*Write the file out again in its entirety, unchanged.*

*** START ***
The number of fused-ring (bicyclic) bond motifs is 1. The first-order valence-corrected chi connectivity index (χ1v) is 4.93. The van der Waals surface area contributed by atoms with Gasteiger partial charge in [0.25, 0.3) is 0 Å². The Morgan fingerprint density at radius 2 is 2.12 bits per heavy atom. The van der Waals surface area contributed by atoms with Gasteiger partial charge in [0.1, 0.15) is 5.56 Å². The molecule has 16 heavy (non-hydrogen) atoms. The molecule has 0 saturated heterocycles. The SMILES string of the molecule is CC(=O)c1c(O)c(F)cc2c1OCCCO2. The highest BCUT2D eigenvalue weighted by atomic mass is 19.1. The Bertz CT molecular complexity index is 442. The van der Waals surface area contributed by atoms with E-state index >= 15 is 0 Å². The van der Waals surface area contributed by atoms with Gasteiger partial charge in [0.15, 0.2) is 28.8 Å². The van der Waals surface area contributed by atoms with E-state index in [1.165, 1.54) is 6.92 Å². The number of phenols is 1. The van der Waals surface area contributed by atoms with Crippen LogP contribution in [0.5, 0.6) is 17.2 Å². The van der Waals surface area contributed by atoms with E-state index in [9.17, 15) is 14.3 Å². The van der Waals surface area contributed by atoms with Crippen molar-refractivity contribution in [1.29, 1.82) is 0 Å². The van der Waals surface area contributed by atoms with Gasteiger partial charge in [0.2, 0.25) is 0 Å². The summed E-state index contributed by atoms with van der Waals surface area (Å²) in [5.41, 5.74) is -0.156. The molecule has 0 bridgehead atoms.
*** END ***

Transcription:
The number of fused-ring (bicyclic) bond motifs is 1. The first-order valence-corrected chi connectivity index (χ1v) is 4.93. The van der Waals surface area contributed by atoms with Gasteiger partial charge in [0.25, 0.3) is 0 Å². The Morgan fingerprint density at radius 2 is 2.12 bits per heavy atom. The van der Waals surface area contributed by atoms with Gasteiger partial charge in [0.1, 0.15) is 5.56 Å². The molecule has 16 heavy (non-hydrogen) atoms. The molecule has 0 saturated heterocycles. The SMILES string of the molecule is CC(=O)c1c(O)c(F)cc2c1OCCCO2. The highest BCUT2D eigenvalue weighted by atomic mass is 19.1. The Bertz CT molecular complexity index is 442. The van der Waals surface area contributed by atoms with E-state index >= 15 is 0 Å². The van der Waals surface area contributed by atoms with Gasteiger partial charge in [0.15, 0.2) is 28.8 Å². The van der Waals surface area contributed by atoms with E-state index in [1.165, 1.54) is 6.92 Å². The number of phenols is 1. The van der Waals surface area contributed by atoms with Crippen LogP contribution in [0.5, 0.6) is 17.2 Å². The van der Waals surface area contributed by atoms with E-state index in [9.17, 15) is 14.3 Å². The van der Waals surface area contributed by atoms with Crippen molar-refractivity contribution in [1.29, 1.82) is 0 Å². The van der Waals surface area contributed by atoms with Gasteiger partial charge in [0.2, 0.25) is 0 Å². The summed E-state index contributed by atoms with van der Waals surface area (Å²) in [5.41, 5.74) is -0.156. The molecule has 0 bridgehead atoms.